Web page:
Just when you thought "Shark Week" was over …
Seems the folks in Hawaii are experiencing real-life reruns of the Discovery Channel's popular week of shows on the toothy denizens of the deep. On Sunday, a shark attacked a Big Island surfer. That came fresh on the heels of an attack on a German tourist off Maui on Wednesday; she lost an arm. And that makes eight attacks in Hawaiian waters this year, according to my colleague John M. Glionna.
Now, true confession time: I watched quite a bit of "Shark Week." (Not "Sharknado," though; I still have some standards).
But I now know, for instance, that bull sharks are more dangerous than great whites because bull sharks eat anything: license plates, people, fish, seals, birds -- well, you get the idea. I know that sharks attack in shallow water. I know that sharks chomp surfboards -- and surfers -- in part, experts think, because they look like seals when seen from below.
And, of course, I know that sharks are everywhere in the ocean, and that the fact that there are amazingly few attacks on humans shows that sharks don't really favor us as food.
And none of that makes me less afraid of sharks.
In Hawaii, the locals are blasé. As Maui Fire Department Capt. Jeff Giesea told Glionna:
"The sharks are always out there. We'll go along for months at a time and nothing happens, and then we'll get one, two and three.
"My perspective is that there is a lot of randomness in the world, and it's easy to try and superimpose order on that."
Which is pretty darn philosophical for a fire department captain. But he's not the only one taking a live-and-let-live-and-hope-I-don't-get-eaten approach:
"I heard guys talking about the attacks yesterday. They were thinking about going for a swim at an area beach," he told The Times. "It didn't stop them.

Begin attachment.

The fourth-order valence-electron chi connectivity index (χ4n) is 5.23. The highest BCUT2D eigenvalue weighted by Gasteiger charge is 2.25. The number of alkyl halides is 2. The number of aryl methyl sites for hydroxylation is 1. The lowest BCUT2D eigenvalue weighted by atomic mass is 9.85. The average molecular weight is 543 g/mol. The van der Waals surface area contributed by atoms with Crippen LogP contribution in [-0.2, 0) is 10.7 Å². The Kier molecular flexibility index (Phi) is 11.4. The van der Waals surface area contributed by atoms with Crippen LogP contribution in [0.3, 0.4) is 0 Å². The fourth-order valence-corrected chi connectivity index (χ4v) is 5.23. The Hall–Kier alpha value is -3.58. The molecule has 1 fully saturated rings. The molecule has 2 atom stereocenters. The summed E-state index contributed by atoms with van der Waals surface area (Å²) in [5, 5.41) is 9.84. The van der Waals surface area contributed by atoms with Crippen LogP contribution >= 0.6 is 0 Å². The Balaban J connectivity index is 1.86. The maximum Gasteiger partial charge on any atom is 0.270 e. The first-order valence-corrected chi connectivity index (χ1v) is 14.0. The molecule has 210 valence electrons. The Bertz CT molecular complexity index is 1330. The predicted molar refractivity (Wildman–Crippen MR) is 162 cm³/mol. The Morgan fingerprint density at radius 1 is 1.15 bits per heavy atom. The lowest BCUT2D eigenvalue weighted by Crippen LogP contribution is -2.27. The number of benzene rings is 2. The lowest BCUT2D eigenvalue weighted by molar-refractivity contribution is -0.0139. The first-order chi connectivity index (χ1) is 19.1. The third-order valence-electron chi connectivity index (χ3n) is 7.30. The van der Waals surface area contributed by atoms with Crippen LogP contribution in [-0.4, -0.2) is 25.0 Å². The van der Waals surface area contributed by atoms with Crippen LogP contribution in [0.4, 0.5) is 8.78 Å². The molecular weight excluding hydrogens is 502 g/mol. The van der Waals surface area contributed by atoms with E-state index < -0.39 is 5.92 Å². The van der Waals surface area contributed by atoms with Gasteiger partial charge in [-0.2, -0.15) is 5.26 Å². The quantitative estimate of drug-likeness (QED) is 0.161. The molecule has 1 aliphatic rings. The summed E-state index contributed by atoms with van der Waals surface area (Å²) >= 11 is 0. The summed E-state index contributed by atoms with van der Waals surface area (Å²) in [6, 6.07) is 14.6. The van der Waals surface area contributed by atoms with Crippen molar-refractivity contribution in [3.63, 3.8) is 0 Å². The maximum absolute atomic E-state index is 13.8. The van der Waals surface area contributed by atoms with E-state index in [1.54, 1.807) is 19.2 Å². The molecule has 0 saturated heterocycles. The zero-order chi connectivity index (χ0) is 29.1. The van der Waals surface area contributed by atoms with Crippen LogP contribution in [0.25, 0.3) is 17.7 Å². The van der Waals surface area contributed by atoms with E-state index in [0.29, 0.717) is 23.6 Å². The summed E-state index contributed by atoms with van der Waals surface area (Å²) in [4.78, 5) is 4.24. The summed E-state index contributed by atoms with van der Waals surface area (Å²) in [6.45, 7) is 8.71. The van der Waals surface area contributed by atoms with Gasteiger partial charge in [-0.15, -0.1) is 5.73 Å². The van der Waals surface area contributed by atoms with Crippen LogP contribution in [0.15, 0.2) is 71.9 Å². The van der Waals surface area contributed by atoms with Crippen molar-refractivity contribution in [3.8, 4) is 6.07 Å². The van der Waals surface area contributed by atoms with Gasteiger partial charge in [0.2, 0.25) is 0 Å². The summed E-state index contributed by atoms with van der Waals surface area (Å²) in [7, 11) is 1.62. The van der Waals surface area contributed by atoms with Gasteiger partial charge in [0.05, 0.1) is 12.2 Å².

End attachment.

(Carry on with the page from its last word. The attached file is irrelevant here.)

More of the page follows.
"I don't get the impression that residents are freaked out about this. Some people are looking for an explanation, and maybe there is a reason to be found. But it also could be just chance you take swimming in waters you know have sharks in them."
So why this irrational fear of -- and fascination with -- sharks and shark attacks? After all, it's the sharks getting the short end in this world, with an estimated 73 million killed each year just for their fins, which are used in shark fin soup (not in California, though, where that's been banned).
Probably it reflects man's most primal fear: The fear of being eaten alive. After all, our ancient ancestors may have had bigger brains, but they weren't the fastest, or the strongest, or the keenest of eye or smell. A lot of them got munched. And I'm pretty sure it's not a pleasant way to go.
So you guys in Maui go ahead and be blasé. Me? I'm gonna take a break from the ocean.
Who knows. Maybe those sharks have gotten together and decided they're tired of being soup fodder.